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November 26, 2012 11:30 AM Red State Blue State, or, States and Counties are not Persons

By Andrew Gelman

Tyler Cowen points to this news article by Lauren Sandler:

Stunningly, the postponement of marriage and parenting — the factors that shrink the birth rate — is the very best predictor of a person’s politics in the United States, over even income and education levels, a Belgian demographer named Ron Lesthaeghe [and coauthor Lisa Neidert] has discovered. Larger family size in America correlates to early marriage and childbirth, lower women’s employment, and opposition to gay rights — all social factors that lead voters to see red.

All the analysis in the linked paper is at the state and county level. That’s fine but this is not going to tell you what is a “predictor of a person’s politics.” Cowen labels his post “Sentences to ponder,” and what I want to ponder is that people are so quick to jump from aggregate to individual patterns.

And, yes, I know that aggregate patterns are related to individual patterns but they’re not the same. In particular, from the evidence we’ve seen (and which we presented in our book), social issues are important for voters at the high end of the income scale, not the low end.

David Brooks catches this—-in his op-ed from 2004 that Cowen links to, Brooks explicitly labels the conservative “natalists” as being high income (“when people get money, one of the first things they do is use it to try to protect their children from bad influences… . It costs a middle-class family upward of $200,000 to raise a child… .”). Brooks is getting it right that it is higher income voters who are central to the culture war.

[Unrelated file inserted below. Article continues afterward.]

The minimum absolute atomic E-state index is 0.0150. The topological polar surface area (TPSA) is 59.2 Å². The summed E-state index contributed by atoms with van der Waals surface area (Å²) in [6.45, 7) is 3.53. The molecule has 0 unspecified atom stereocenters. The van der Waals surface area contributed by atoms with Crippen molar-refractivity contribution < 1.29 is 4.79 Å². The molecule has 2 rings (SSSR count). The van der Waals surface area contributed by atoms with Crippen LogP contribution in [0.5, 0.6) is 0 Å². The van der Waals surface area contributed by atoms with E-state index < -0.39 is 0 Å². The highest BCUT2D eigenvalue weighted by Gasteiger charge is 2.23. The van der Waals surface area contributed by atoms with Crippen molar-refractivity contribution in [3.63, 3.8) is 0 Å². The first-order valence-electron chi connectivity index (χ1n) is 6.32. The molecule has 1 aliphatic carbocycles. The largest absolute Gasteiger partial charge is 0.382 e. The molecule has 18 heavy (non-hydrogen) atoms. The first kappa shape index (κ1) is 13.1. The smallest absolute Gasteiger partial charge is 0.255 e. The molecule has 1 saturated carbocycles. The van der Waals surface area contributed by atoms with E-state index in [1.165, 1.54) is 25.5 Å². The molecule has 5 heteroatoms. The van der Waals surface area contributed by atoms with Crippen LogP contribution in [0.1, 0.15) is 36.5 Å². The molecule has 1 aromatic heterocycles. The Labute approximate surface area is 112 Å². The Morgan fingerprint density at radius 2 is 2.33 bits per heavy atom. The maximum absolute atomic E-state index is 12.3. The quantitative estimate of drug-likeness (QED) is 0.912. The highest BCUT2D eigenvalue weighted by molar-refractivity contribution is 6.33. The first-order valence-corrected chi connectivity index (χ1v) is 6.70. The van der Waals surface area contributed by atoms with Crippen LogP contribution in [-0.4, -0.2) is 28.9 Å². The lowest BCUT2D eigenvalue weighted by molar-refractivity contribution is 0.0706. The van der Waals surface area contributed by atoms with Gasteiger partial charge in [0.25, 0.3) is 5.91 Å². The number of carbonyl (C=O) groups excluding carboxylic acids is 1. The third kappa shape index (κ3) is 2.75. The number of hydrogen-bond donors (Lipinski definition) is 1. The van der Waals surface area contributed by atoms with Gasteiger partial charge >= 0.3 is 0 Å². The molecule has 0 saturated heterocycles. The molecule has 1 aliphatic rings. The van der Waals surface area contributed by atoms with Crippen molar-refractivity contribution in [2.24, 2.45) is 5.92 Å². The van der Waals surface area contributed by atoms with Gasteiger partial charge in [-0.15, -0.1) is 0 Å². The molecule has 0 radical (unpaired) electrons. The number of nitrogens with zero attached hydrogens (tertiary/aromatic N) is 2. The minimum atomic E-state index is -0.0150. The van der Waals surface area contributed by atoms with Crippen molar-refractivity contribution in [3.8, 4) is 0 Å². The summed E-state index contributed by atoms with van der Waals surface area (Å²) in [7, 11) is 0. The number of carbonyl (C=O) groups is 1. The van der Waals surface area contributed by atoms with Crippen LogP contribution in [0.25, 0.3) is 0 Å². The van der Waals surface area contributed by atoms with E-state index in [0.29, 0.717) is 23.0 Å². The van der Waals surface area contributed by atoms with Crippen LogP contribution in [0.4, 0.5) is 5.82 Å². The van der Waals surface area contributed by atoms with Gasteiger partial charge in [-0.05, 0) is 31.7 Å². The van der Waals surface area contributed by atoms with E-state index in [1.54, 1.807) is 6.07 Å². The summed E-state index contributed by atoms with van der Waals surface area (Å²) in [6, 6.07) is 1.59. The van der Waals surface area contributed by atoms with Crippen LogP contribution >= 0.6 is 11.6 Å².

In summary, I’m not trying to slam or “debunk” the Lesthaeghe and Neidert article. I just think it should be understood as an aggregate, not individual, pattern, and interpreted in light of what we already know.

[Cross-posted at The Monkey Cage]

Andrew Gelman is a professor of statistics and political science and director of the Applied Statistics Center at Columbia University.

Comments

  • Equal Opportunity Cynic on November 27, 2012 2:11 AM:

    I don't understand. Obviously as a stats professor you're well aware that aggregate data is often used to make inferences about the individuals involved. Why would this bother you here any more than any other quant analysis?

    Are you suggesting that the relationship between a county's family size and voting tendency is reflective of something besides a relationship in the underlying individuals or families? If so, could you please spell out more clearly what you're getting at?

  • Helen Bedd on November 27, 2012 6:35 AM:

    I'm dubious about most of this.

    Take Mormons and members of the "quiverfull" movement. They have larger families than the average American but are also more affluent than average and they are overwhelmingly conservative.

    Then you have Hispanics, who are [on average] less affluent, have the first child earlier, have larger families but vote Blue.

    In the "Red Sex/Blue Sex" arena among whites, the earlier the first birth the more likely for the mother to be poor and still vote red. But of lot of this is due to it being a southern phenomenon. [Lack of comprehensive sex education and aversion to abortion being the main reasons.] And those reason are tied to Fundamentalist Christians [which explains the anti-gay part.]

    For me, the very best predictor of a personís politics in the United States is still church attendance. Weekly church goers vote red 4 to 1, those who never attend vote blue 4 to 1.

  • Helen Bedd on November 27, 2012 6:42 AM:

    PS

    To me the entire red/blue war [and not just over social issues] is waged between southern white college grads and northern white college grads. Those are the groups most likely to be involved [and contribute to] political campaigns and vote.